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What is the difference between analog and digital hearing aids?

An analog hearing aid is a device that is designed to amplify all sounds the same way: continuous sound waves are made louder. That means that speech and noise are amplified in the same manner. A volume control wheel allows the user to increase or decrease volume as needed; however, this can become cumbersome and tedious when in a complex listening environment. Analog hearing aids are becoming less and less common.


A digital hearing aid is a device that uses a computer chip to convert sound waves into a digital signal. This results in more complex processing of input sounds. The computer chip is able to recognize and analyze speech versus background noise, resulting in clearer sound quality. Additionally, the signal is processed according to input volume. A loud sound is treated differently than a soft sound. Soft speech is made audible while loud speech is kept comfortable. Features are also available that help reduce background noise and wind noise while maintaining speech audibility.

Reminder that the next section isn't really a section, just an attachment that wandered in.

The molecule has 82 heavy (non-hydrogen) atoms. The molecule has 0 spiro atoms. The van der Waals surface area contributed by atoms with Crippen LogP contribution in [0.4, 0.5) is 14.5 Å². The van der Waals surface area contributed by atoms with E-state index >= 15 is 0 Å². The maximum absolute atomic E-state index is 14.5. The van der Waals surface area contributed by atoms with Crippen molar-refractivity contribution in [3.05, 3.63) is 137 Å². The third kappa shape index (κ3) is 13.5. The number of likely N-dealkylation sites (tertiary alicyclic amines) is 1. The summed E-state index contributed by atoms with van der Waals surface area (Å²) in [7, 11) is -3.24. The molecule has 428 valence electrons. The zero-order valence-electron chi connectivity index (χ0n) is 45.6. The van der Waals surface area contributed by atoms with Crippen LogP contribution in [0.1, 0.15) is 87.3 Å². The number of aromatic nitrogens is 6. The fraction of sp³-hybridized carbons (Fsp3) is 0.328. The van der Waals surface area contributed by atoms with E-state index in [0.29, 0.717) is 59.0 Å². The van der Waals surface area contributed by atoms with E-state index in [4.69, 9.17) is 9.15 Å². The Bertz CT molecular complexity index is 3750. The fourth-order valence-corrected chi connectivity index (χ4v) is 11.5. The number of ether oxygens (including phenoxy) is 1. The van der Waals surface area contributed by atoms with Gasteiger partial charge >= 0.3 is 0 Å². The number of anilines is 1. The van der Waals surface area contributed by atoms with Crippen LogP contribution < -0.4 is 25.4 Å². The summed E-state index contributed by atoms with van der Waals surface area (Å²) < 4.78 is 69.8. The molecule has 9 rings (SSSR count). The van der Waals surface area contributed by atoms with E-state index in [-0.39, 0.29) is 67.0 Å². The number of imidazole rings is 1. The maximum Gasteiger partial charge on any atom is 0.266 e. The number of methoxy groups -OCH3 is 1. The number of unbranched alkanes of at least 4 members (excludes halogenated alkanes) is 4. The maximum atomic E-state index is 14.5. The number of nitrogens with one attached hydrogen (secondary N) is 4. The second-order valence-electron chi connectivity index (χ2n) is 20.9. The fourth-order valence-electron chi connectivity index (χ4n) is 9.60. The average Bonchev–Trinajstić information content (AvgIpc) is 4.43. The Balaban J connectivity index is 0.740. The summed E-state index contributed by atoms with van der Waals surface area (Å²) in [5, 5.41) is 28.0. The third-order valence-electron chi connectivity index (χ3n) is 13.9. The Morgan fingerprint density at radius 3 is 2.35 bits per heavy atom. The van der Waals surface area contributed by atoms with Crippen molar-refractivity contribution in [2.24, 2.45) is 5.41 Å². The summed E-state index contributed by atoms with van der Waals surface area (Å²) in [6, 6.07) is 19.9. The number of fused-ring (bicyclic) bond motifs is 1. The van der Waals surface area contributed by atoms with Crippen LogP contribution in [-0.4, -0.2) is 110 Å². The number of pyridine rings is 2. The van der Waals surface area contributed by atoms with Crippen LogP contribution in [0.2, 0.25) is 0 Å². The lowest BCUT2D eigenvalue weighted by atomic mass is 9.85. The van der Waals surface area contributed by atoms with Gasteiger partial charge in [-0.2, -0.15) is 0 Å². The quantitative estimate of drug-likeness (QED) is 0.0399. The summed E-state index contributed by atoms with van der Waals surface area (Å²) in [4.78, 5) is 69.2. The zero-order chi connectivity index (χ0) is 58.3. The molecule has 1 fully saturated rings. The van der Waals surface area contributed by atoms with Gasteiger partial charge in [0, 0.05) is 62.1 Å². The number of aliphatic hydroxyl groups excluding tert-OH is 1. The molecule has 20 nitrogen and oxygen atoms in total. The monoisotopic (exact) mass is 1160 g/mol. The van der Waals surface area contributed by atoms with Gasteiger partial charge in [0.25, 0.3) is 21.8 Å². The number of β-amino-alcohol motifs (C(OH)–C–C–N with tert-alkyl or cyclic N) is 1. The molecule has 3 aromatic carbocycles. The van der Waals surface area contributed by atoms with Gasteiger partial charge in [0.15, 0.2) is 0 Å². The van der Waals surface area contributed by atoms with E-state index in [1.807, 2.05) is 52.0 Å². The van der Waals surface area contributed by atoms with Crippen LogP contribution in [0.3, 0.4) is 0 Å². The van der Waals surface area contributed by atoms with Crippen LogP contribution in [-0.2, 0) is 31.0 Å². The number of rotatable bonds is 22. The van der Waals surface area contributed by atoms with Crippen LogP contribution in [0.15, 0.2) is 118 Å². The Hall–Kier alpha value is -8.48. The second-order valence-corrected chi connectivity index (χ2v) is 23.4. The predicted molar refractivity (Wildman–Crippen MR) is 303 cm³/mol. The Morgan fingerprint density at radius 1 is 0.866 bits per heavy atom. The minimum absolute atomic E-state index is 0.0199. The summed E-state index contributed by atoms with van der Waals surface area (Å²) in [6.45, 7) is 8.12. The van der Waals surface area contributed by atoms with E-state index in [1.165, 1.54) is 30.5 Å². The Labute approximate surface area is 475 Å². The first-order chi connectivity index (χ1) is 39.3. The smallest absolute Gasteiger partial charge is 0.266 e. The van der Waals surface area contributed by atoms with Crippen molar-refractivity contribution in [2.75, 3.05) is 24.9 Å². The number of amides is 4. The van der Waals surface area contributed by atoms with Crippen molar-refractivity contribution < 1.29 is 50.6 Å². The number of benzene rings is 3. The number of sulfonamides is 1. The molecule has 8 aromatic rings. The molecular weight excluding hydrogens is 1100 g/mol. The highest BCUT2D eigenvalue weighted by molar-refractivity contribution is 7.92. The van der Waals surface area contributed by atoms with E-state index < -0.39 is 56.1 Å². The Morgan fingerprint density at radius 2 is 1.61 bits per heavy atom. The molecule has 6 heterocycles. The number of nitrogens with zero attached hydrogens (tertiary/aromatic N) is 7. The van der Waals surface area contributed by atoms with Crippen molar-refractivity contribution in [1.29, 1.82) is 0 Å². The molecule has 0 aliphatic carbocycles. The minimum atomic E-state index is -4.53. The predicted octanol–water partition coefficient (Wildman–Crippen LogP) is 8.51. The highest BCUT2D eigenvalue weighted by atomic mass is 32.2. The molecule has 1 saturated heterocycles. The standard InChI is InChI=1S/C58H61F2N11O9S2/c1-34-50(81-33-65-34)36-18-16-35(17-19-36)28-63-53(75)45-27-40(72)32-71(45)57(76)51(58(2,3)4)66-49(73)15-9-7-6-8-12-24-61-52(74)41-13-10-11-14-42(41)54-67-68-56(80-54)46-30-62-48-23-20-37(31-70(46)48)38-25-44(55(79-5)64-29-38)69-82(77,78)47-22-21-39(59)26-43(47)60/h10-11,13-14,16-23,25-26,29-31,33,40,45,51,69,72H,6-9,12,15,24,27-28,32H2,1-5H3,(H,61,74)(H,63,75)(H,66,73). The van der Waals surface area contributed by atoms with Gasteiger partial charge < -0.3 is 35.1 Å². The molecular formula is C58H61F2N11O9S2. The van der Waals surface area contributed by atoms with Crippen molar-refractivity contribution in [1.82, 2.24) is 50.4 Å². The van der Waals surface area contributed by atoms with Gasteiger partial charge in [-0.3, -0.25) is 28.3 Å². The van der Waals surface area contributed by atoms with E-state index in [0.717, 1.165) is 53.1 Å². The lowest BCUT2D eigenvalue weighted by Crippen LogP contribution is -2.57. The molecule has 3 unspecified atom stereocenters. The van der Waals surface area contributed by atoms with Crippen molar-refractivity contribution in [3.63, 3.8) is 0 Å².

Our clinics offer a range of digital technology. Our audiologists help each patient understand their options and the differences between the digital technology that is available at our clinics. The audiologist helps each person find what is best for them. 


Anna Grashoff, AuD, CCC-A, FAAA

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